MINI REVIEW article
A New Hypothesis on Anxiety, Sleep Insufficiency, and Viral Infections; Reciprocal Links to Consider in Today's “World vs. COVID-19” Endeavors
- 1Department of Neuroscience, School of Advanced Medical Sciences and Technologies, Shiraz University of Medical Sciences, Shiraz, Iran
- 2Dana Brain Health Institute, Iranian Neuroscience Society-Fars Chapter, Shiraz, Iran
- 3Academy of Health, Senses Cultural Foundation, Sacramento, CA, United States
- 4Neuroscience Center, Instituto de Investigaciones Científicas y Servicios de Alta Tecnología (INDICASAT AIP), Panama City, Panama
- 5Sleep Disorders Laboratory, Namazi Hospital, Shiraz University of Medical Sciences, Shiraz, Iran
- 6Division of Pulmonology, Department of Internal Medicine, School of Medicine, Shiraz University of Medical Sciences, Shiraz, Iran
- 7High Performance Brain, Rotterdam, Netherlands
- 8Sleep Disorders Unit, American Hospital, Koc Foundation, Istanbul, Turkey
- 9Centre for Biodiversity and Drug Discovery, Instituto de Investigaciones Científicas y Servicios de Alta Tecnología (INDICASAT AIP), Panama City, Panama
In today's ever-growing concerns about the coronavirus disease (COVID-19) pandemic, many experience sleep insufficiencies, such as difficulty falling or staying asleep, sleep-related behavioral symptoms, and out-of-phase circadian rhythmicity despite the lack of history of earlier such symptoms. Meanwhile, the disruption in sleep bioparameters is experienced more in people with a history of sleep disorders. The behavioral sleep disorders in the current situations are prevalent given the today's amount of anxiety everyone is feeling about COVID-19. On the other hand, evidences indicated that the cross-link between impaired sleep efficiency and disrupted innate immunity makes people susceptible to viral infections. The present brief review highlights the links between psychosocial stress, sleep insufficiency, and susceptibility to viral infections in relevance to COVID-19 situation. The stress management measures, including addressing sleep-related disorders and sleep hygiene, will have a notable impact by harnessing immune response and thus reducing the susceptibility to viral infections.
Sleep health has been addressed as a key pillar for overall health in humans (1–3). Nonetheless, owing to the noticeable anxiety related to the health-related crisis of coronavirus disease (COVID-19), many people are experiencing sleeping difficulties (3). People tend to report disrupted or out-of-phase circadian rhythmicity, as well as aggravated underlying sleep related predicaments secondary to the pandemic-related anxiety (3).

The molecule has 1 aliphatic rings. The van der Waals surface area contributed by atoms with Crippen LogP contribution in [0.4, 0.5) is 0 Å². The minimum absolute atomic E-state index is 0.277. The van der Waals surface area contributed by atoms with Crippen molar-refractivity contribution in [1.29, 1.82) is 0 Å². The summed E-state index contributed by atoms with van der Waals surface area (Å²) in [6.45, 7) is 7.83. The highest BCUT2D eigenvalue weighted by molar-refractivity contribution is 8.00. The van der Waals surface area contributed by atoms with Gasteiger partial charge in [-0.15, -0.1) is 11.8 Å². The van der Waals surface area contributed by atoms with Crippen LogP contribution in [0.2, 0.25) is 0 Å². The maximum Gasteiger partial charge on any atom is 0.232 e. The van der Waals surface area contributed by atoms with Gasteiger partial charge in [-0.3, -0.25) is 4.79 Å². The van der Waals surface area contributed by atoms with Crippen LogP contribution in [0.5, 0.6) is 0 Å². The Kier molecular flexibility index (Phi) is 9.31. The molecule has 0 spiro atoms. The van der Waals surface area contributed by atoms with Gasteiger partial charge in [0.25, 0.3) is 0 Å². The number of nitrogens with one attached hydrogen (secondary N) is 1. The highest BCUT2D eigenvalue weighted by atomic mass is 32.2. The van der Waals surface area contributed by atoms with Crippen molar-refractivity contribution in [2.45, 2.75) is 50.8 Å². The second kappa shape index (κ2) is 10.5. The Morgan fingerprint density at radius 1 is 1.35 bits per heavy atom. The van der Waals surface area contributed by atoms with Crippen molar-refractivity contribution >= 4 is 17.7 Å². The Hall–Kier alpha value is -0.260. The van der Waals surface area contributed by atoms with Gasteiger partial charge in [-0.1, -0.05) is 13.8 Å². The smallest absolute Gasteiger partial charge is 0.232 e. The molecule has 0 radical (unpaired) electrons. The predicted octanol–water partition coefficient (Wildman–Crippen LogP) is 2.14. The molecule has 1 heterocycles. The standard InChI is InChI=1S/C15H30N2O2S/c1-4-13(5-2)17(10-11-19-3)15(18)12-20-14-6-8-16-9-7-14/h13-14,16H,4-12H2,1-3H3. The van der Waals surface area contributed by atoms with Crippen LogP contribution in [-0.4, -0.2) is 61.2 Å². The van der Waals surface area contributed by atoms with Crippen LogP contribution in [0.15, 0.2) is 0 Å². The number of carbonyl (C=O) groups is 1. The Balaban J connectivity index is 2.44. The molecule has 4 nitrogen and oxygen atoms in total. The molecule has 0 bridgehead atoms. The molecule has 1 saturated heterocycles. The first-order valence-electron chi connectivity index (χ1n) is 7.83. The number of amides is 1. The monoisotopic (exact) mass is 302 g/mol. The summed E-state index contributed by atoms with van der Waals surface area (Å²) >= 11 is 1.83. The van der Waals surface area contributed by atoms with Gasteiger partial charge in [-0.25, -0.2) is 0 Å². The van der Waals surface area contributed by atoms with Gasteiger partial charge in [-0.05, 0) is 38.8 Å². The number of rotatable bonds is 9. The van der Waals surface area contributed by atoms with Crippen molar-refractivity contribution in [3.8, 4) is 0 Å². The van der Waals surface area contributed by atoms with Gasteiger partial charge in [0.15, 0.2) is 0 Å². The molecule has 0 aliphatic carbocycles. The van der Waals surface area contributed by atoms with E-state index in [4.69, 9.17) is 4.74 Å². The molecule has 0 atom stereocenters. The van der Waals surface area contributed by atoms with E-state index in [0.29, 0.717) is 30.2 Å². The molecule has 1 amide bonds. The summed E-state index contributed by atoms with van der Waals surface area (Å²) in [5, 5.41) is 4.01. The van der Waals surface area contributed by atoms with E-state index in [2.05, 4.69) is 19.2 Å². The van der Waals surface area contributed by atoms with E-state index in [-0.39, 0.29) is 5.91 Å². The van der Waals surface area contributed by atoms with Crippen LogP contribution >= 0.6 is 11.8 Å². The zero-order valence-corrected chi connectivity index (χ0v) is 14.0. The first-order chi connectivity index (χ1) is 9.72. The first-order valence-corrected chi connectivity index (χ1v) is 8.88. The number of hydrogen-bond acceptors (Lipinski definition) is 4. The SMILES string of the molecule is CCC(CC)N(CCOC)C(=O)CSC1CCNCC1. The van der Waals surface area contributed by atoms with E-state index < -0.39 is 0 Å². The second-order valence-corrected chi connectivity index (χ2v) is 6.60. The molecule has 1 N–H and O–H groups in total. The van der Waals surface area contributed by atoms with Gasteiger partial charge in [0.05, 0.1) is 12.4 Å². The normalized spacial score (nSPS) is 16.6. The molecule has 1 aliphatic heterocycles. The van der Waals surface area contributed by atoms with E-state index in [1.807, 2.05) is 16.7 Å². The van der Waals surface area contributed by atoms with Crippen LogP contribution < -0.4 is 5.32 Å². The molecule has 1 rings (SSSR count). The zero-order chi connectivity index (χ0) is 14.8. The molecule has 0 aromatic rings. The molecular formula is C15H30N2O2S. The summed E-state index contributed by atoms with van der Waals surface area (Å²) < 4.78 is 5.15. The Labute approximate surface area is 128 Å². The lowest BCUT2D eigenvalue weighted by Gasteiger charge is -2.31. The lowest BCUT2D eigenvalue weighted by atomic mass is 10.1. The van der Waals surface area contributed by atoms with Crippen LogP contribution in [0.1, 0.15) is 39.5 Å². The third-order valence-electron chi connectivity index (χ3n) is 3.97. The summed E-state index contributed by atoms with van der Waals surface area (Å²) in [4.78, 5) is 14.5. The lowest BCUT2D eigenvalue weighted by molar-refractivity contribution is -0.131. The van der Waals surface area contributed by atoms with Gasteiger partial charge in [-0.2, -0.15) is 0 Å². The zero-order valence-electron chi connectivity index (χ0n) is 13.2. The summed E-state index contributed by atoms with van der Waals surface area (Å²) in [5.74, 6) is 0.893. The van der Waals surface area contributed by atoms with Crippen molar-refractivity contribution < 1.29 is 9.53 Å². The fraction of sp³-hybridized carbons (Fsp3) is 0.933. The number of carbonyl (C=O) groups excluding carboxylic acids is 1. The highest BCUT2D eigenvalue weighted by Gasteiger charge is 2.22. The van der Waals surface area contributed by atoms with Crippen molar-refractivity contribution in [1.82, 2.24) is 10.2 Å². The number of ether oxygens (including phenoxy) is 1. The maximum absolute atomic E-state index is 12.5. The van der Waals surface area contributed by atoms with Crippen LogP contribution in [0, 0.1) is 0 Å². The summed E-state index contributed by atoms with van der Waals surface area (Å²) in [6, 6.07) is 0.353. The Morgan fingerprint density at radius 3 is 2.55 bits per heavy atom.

Given the fact that on March 22, 2020 was World Sleep Day (WSD), many academic platforms introduced tools and provided advice to assist people improve their sleep despite the current stressful situation. Sleep hygiene measure, stress management tools, and addressing sleep-related disorders were the highlights of the advice provided in the media during the WSD (4).
The anxiety will influence and change the sleep pattern and duration (4). It is important to note that both short and long sleep durations are important for human global health (4). The resultant little stage 3 sleep and too long REM sleep affect the hormonal responses (5–7).
Indeed, evidences have postulated that patients with sleep disorders, such as restless legs syndrome, sleep-phase disorders, sleep-related movement disorders, insomnia, hypersomnia, parasomnias, and sleep-disordered breathing [i.e., obstructive sleep apnea–hypopnea syndrome (OSAHS)] are not only exposed to cognitive and affective predicaments, namely, anxiety and dysregulated mood, but also have impaired immunity (8–13). In other words, proper sleep indices are known to positively influence cognitive fitness, affective health, emotions, immune system's aptitude, metabolism, and appetite (3, 14).